Brand Identity Prism

An obvious benefit of using a human being for a metaphor for a brand is that it becomes much more easy, especially for non-experts, to understand and discuss what a brand stands for. Consumers easily perceive brands as if they would have personality traits.

What is the Brand Identity Prism?

According to Jean-Noel Kapferer, brand personality should be just one key facet of brand identity.

Jennifer Aaker deserves credit for having revitalized the human metaphor for a brand, but she is causing conceptual confusion by merging a number of dimensions of brand identity into brand personality. Kapferer recommends to revitalize to the original terminology of brand identity as the overall brand descriptor.

prism_tropicana_example

The Brand Identify Prism model has 6 dimensions on which a brand is to be evaluated.

  1. Physical Facet talks about what the product is, what does it do, how does it add value to customers, how does it fill up the gap in the market.
  1. Brand personality is measured using those traits/features of consumer personality that are directly related to brands. Proper care should be taken not to confuse it with consumer’s reflection. Brand personality is closely linked with self image and image of the consumer. Questions to be asked include:

1) What are the features of consumer personality?

2) What are the features of brand if it was a person? This depends on the functional aspect of the product and the gap it would fill.

  1. Brand Culture: As the name signifies, it talks about the culture of the brand. The values and the principles will follow from the culture and it is these values which will bind the customers. Remember HSBC’s “The World’s local bank.”  Questions include:

1) Is the brand’s culture global?

2) What are the values for which the brand stands for?

3) How would customers take the values of such a brand?

  1. Brand Relationships: No prizes for guessing what would this be about! Yes, after all every brand has to maintain healthy relationships with customers. All marketing collaterals are intended to do just that. Therefore to gauge the identity, this had to feature.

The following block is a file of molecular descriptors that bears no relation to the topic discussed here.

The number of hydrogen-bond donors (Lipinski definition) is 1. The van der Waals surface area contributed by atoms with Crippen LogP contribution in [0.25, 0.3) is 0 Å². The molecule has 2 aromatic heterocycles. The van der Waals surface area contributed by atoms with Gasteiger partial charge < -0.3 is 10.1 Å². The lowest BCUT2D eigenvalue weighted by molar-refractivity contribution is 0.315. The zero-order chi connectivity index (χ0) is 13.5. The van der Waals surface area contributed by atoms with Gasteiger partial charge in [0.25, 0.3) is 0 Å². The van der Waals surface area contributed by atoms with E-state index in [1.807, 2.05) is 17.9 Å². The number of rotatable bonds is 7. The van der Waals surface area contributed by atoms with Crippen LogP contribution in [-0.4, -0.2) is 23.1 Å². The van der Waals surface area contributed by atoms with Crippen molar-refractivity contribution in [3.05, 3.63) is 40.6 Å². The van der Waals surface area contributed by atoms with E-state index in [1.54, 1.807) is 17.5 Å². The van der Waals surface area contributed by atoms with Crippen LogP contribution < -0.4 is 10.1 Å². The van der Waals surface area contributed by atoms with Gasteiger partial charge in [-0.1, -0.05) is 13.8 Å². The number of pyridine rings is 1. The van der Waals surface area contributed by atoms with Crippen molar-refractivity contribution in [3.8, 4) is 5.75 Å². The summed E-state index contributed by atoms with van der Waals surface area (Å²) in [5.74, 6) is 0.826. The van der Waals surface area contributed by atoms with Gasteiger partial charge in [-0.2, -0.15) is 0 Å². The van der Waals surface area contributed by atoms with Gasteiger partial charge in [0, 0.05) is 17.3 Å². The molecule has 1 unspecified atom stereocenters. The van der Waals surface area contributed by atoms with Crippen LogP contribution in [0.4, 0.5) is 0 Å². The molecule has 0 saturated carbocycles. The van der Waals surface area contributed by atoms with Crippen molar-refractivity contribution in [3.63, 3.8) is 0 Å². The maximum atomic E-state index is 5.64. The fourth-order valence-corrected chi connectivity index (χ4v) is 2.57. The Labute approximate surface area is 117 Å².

1) How would Sales describe the relationship attributes for their customer management process?

2) How would Customer support describe their approach to increasing customer satisfaction?

3) How does the brand want to be seen by customers in marketing communication?

  1. Customer Reflection: Every product is designed to satisfy some need of the intended customer base. A consumer has to be reflected in a way, which would show how he or she could image himself consuming a particular good. For example, in India anyone consuming Pepsi Cola would imagine himself to be young and Thums up (another cola drink from Coke stable) to be adventurous. For this aspect, questions are to be put to customer experience team about What would the users imagine while using the product?
  1. Customer Self Image: Consumers get attracted to those brands in which they see their own traits, for example, a man who is muscular and strong would smoke Marlboro. This goes hand in hand with brand personality.

Physical Facet, Brand Relationship and Customer reflection are externalization factors whereas the rest represents internalization.

Origin of the Brand Identity Prism

To understand Kapferer’s model it is useful to read a bit of history:

Already in 1958, Martineau used the word “brand personality” to refer to the non-material dimensions that make a shop special: its character.

In the 60s and 70s there was a growing dissatisfaction with equating the product and the brand. A typical example of that was the term “Unique Selling Proposition” or USP from Rosser Reeves.

In 1982, Saguela, a VP of an adverting agency, recommended that all brands be described along three facets:

  1. Physical. What does the product do and how well does it perform?
  2. Character. Brand personality facet.
  3. Style. Operational elements for adverting and communication.

In the late 80s, Ted Bates introduced the term “Unique Selling Personality.” As a consequence, in the famous ‘copy strategy’ – the essential single sheet which summarizes the advertising strategy as related to copy – it became widespread to see a new item to be filled by account executives: brand personality.

Analogously to the use of the term “personality” in psychology, on the research side, the brand identity frameworks always quoted brand personality as a dimension of brand identity – namely those traits of human personality that can be attributed to the brand. Among the other dimensions are:

  • Brand inner values (cultural facet)
  • Brand relationship facet (its style of behavior, of conduct)
  • Brand-reflected consumer facet
  • Brand physical facet (its material distinguishing traits)

Source: Jean-Noel Kapferer – The New Strategic Brand Management: Creating and Sustaining …

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